FAQs about Baptism, Membership, and Salvation
Q. Does The United Methodist Church now have an accepted understanding of baptismal theology and practice?
A: Yes. Our church's position is expressed in the services of the Baptismal Covenant (especially Baptismal Covenant I) in The United Methodist Hymnal, 1989, and The United Methodist Book of Worship, 1992, and in By Water and the Spirit. All of these have been approved by the General Conference -- the only body that can speak for the whole denomination.
Q: What does United Methodism fundamentally believe about baptism?
A: Baptism is a sacrament. In a sacrament, God uses common elements -- in this case, water -- as means or vehicles of divine grace. Baptism is administered by the church as the Body of Christ. It is the act of God through the grace of Jesus Christ and the work of the Holy Spirit.
Q: What is the difference between infant baptism and believer's baptism?
A: In all forms of Christian baptism, God claims those being baptized, whatever their age or ability to profess their faith, with divine grace. Clearly an infant can do nothing to save himself or herself, but is totally dependent on God's grace, as we all are -- whatever our age.
Most traditions that practice or recognize as valid the baptism only of believers -- those who have professed faith in Jesus Christ for themselves in some public way -- practice baptism not as a means of grace by which God saves and claims us, but rather as a further act of public profession and/or an act of obedience to the command of Christ that his followers be baptized. That is why these "believer's baptism only" traditions generally refer to baptism as an ordinance -- an act ordained or commanded by Christ -- rather than a sacrament. The term sacrament means "an oath" and refers to God's covenant with us (first of all) and ours in response to God's gracious provision of salvation in Jesus Christ.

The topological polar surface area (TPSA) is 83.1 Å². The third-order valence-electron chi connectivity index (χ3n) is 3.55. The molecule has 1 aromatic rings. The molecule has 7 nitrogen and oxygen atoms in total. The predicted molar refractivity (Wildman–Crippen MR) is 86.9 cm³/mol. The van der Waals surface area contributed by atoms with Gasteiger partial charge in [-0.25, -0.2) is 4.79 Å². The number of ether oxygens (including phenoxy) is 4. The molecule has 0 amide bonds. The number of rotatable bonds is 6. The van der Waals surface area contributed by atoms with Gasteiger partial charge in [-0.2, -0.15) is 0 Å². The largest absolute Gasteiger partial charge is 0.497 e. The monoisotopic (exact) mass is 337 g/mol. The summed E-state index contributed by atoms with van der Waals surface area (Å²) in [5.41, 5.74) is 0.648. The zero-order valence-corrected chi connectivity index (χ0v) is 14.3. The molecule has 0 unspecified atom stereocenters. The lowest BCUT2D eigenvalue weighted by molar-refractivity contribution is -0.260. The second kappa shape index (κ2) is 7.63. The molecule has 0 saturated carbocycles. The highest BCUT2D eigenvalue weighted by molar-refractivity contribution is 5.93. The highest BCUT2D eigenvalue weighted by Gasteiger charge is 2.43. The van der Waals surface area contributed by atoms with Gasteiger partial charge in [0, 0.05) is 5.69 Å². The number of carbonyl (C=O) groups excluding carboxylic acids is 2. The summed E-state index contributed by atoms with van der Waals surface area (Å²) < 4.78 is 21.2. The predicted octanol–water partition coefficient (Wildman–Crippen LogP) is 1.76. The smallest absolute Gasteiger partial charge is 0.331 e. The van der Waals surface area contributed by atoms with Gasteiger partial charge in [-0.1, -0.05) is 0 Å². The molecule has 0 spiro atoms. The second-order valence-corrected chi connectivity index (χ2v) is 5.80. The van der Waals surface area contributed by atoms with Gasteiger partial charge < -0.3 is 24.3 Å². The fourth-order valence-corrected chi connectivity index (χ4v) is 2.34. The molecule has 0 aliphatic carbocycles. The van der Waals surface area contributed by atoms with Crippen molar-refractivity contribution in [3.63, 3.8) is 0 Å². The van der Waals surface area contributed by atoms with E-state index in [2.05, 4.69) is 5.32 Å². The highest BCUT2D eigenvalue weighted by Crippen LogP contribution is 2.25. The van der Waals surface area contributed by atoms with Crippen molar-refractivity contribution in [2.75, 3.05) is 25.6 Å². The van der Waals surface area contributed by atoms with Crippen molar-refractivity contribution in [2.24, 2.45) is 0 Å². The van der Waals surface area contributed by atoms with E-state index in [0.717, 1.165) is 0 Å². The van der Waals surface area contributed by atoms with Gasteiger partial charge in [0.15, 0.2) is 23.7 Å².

United Methodists recognize the baptism of "believers only" traditions, provided those traditions baptize people in water in the name of the Father, the Son, and the Holy Spirit as generally understood in historic Christianity. We offer baptism to people of all ages who have not previously received Christian baptism in any form. We do not rebaptize those who have already received Christian baptism in any form. Even when the people being baptized are believing adults and are ready to profess their faith, our first emphasis is upon the gracious action of God who establishes the covenant of baptism with us rather than upon the individual's decision.
Q: May we have our baby dedicated instead of baptized?
A: No. The theological understandings of the two services are very different. Dedication is a human act -- something we pledge or give to God. Baptism is a divine act, a pledge and gift God gives to us. Baptism of infants includes the reaffirmation of the vows of the baptismal covenant by parents, sponsors, and the congregation; but chiefly it celebrates what God is doing and will do in the life of the infant.